- July 2016: Google creates a single link to encourage reviews at scale via the API. This change, largely unheralded, was a signal to large companies and review solicitation software vendors to move full speed ahead with scaling review asks. It improved the user experience by sending them to a ready-to-fill-in form.
- November 2019: Local Guides program hits 120 million participants. By early this year it had 150 million participants. The sheer numbers of engaged reviewers has given Google a huge edge in being able to marshal users to review places that they have searched for or visited.
Google's efforts in 2015 and 2016 laid the groundwork for the hyper growth we saw starting in 2016. This has left Google with an arguably insurmountable lead in restaurant reviews, one that is actually greater than the margin seen in the Birdeye data above.
Yelp's declining review growth seen in our sample largely reflects the numbers that they report annually to the SEC as part of their quarterly filings
Yelp's quarterly financial results include details about the growth rate of the review corpus across all of their businesses. Since 2017 growth has steadily declined.
Yelp June Quarter YoY Review Corpus Growth
Unlike Google, Yelp has consistently followed a path that makes leaving reviews harder for individuals and businesses. The company's review filter regularly sequesters reviews from newbie reviewers and reviews that are too short. And their long-standing and antagonistic policy against business solicitation has stymied businesses (big and small) in their desire to obtain legitimate reviews on Yelp.
In fact, Yelp has long had a contract term for their large data partners that not only prohibits them from asking for Yelp reviews within their own platform, it also prohibits them for asking for reviews from any other review site such as Google or Facebook. My understanding is that this prohibition in the contract against asking for any third party reviews comes with the threat of very stiff fines as well.
It has obviously not worked as hoped.
Yelp's insistence on long-form reviews and no solicitation has hobbled the company in its battle with Google, and Yelp seems to be paddling against the tide of users who want to leave and read shorter, more visual reviews with better summaries.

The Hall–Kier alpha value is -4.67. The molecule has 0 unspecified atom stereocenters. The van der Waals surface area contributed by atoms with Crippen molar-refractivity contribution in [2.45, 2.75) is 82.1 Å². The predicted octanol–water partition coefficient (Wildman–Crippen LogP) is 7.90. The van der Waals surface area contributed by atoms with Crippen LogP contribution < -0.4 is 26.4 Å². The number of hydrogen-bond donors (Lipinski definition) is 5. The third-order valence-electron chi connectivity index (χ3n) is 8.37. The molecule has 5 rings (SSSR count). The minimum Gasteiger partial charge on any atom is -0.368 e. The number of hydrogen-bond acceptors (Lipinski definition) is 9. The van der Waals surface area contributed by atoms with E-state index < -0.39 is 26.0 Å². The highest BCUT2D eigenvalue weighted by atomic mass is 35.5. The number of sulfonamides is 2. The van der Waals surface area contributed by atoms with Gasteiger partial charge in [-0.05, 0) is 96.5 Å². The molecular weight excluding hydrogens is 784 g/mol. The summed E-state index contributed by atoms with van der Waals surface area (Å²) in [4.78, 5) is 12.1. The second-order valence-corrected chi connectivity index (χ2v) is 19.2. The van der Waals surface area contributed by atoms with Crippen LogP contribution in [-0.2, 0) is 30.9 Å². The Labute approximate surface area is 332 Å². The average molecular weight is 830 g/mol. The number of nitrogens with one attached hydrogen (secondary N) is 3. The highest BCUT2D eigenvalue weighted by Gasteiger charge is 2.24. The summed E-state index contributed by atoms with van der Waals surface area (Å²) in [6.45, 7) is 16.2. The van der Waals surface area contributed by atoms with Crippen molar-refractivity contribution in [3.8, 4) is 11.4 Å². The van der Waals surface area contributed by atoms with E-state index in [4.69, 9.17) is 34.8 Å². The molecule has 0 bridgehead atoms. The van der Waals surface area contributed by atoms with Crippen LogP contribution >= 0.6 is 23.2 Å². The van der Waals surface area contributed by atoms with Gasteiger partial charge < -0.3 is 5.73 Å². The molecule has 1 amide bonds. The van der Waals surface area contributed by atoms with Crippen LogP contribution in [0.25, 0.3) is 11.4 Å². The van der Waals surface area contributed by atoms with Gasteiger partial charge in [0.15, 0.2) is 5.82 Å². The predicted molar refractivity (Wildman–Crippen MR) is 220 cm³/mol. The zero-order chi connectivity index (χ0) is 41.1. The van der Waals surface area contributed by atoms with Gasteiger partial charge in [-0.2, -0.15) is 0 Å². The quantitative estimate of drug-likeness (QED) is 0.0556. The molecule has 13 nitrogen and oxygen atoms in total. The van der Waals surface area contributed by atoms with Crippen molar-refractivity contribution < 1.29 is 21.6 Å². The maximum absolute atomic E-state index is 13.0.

But even the notoriously hard-nosed Yelp may be seeing the writing on the wall. I have received a number of reports that these very same large platforms that have a contractual obligation to not solicit reviews are being encouraged by Yelp reps to circumvent the rule by allowing their customers to easily integrate with other third party review platforms. Go figure.
Google has won the review volume game – at least for now. Yelp and the other general review sites seem to have lost the battle to attract both consumers and the businesses that are interested in local reviews.
In fact, if you examine just the past few years Google's lead in total reviews looks even more daunting, with an 89% total share to Yelp's declining 6% share.
The Future Is Murky
The future is hard to predict. Consumers could grow tired of the spam and thus reject reviews as we know them today. New and improved ways of assessing people, places and things may arise. Maybe the problem of moderation and spam abatement will be solved with better tools or more curation, and reviews will have a long life ahead. Who knows.
In the case of Google, reviews will continue to support their ever growing knowledge graph and its impact on our lives and businesses. Google uses reviews as a ranking tool, as a sub-entity data source and as a consumer-facing justification for showing a specific listing.
Facebook and TripAdvisor, to a lesser extent, have business models that don't rely as heavily on reviews so they will likely be fine. One could argue that Facebook recognized this and switched out of the 5 star review world into just thumbs up/thumbs down recommendations in 2018 as a result.
In the case of Yelp, Google's dominance, even in the restaurant space, may ultimately be fatal to Yelp's independence and even survival. No wonder that they are so adamant on the anti-trust front. Their existence may depend on it.
* Disclosure: I co-founded GatherUp and still consult there.